A visit to the extensive wetlands of Le Parc naturel regional de Briere produced one of the highlights of the holiday - a close encounter with a couple of Camberwell Beauty butterflies basking in the spring sunshine. Marsh Harriers, Savi's Warblers, White Storks and Blue-headed Wagtails provided a colourful supporting cast.
Male Kentish Plover, Suscinio
Back in Dorset a Bonaparte's Gull returned to Longham Lakes continuing a good run of records of this American rarity. During the course of its stay I visited a few times to see the mottled feathers on the head moult into a fully dark hood within the space of a week.
Bonaparte's Gull, Longham Lakes: April's bird of month

May
Cuckoos are easy enough to hear in the spring but seeing one really well is another matter as they can be very shy. So when other commitments took me past Thursley Common early in the month I took the opportunity to pay homage to an exception to this rule - an unusually bold returning male which has become a photographer's favourite in recent summers. Concerns have been expressed about whether the mealworm diet supplements laid on for it have been doing it any good - but it hasn't stopped it getting to and from Africa over the last couple of years so I guess it can't be causing too much harm!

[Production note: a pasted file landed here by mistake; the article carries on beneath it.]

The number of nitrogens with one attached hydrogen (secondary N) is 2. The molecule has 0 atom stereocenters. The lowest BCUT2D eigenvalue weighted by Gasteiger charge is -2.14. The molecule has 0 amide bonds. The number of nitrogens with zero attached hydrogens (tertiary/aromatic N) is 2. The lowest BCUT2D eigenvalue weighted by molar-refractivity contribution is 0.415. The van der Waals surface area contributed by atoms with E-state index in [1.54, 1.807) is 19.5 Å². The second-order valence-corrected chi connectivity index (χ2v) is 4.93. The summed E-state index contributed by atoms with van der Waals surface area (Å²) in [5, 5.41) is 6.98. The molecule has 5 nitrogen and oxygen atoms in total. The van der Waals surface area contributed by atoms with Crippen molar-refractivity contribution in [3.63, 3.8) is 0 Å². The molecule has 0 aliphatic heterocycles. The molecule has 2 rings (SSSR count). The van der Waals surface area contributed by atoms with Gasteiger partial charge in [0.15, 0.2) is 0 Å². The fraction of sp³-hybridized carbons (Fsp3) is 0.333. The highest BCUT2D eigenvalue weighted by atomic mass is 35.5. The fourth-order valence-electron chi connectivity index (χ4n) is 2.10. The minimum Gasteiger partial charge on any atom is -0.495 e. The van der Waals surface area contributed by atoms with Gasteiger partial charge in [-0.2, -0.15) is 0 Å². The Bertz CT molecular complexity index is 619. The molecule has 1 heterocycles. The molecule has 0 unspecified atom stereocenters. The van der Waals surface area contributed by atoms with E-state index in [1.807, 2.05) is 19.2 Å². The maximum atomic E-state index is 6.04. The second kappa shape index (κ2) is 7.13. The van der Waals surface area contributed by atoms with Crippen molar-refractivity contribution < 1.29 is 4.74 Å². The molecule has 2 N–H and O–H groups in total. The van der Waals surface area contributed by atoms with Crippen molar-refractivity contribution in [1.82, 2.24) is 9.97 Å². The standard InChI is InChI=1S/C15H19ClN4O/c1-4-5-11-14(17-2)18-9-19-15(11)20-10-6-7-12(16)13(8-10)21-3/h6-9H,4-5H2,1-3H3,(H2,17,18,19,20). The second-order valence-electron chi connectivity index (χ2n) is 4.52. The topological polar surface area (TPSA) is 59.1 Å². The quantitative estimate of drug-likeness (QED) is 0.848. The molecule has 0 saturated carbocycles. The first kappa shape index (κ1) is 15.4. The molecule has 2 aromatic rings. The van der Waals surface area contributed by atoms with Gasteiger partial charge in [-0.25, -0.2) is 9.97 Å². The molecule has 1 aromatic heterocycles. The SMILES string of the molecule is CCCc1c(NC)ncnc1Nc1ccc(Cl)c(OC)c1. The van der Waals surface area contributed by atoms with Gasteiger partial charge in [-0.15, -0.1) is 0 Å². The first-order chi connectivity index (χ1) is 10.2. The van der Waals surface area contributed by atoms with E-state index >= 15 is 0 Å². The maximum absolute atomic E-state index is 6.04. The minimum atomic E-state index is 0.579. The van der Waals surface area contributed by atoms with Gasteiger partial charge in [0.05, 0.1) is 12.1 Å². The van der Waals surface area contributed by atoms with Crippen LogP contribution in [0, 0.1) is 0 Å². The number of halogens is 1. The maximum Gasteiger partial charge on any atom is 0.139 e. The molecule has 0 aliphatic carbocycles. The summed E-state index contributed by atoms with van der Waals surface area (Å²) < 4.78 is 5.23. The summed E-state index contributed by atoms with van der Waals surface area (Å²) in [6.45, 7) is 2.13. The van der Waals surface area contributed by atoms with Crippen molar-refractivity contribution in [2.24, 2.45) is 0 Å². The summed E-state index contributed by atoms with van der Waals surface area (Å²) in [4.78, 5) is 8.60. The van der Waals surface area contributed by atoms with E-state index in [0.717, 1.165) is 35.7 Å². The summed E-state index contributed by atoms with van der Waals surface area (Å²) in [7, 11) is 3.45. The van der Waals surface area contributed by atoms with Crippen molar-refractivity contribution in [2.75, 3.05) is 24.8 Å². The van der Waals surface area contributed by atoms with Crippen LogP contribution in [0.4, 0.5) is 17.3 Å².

Cuckoo, Thursley Common
May also saw me returning to Cerne Abbas, one of Dorset's best butterfly sites, where the Duke of Burgundy can be seen on the wing. This species is recovering well nationally thanks in large part to the efforts of staff and volunteers working on behalf of my new employer, Butterfly Conservation. A special mention to one of them, Patrick Cook, who I bumped into that warm spring day at Cerne Abbas, for over-taking me on his bike so often when I started cycling the 7 miles to work this summer. The daily humiliation spurred me on to stick with it and I'm a lot fitter as a result - cheers Patrick!
Duke of Burgundy with Dingy Skipper, Cerne Abbas